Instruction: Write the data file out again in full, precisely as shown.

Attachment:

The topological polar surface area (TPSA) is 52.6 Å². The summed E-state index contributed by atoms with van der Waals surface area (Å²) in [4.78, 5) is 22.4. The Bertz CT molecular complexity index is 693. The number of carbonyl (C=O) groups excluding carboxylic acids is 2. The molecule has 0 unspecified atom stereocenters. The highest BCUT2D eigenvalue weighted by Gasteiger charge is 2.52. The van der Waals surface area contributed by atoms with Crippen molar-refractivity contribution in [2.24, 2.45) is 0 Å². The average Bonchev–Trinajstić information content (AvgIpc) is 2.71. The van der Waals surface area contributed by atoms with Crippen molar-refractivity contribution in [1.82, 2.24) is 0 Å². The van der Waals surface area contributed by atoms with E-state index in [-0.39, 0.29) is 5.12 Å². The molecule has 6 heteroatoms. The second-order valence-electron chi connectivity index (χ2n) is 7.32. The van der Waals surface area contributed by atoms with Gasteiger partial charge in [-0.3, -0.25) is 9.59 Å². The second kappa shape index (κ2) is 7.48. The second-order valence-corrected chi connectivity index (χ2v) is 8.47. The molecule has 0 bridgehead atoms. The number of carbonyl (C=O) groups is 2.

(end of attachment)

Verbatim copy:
The topological polar surface area (TPSA) is 52.6 Å². The summed E-state index contributed by atoms with van der Waals surface area (Å²) in [4.78, 5) is 22.4. The Bertz CT molecular complexity index is 693. The number of carbonyl (C=O) groups excluding carboxylic acids is 2. The molecule has 0 unspecified atom stereocenters. The highest BCUT2D eigenvalue weighted by Gasteiger charge is 2.52. The van der Waals surface area contributed by atoms with Crippen molar-refractivity contribution in [2.24, 2.45) is 0 Å². The average Bonchev–Trinajstić information content (AvgIpc) is 2.71. The van der Waals surface area contributed by atoms with Crippen molar-refractivity contribution in [1.82, 2.24) is 0 Å². The van der Waals surface area contributed by atoms with E-state index in [-0.39, 0.29) is 5.12 Å². The molecule has 6 heteroatoms. The second-order valence-electron chi connectivity index (χ2n) is 7.32. The van der Waals surface area contributed by atoms with Gasteiger partial charge in [-0.3, -0.25) is 9.59 Å². The second kappa shape index (κ2) is 7.48. The second-order valence-corrected chi connectivity index (χ2v) is 8.47. The molecule has 0 bridgehead atoms. The number of carbonyl (C=O) groups is 2.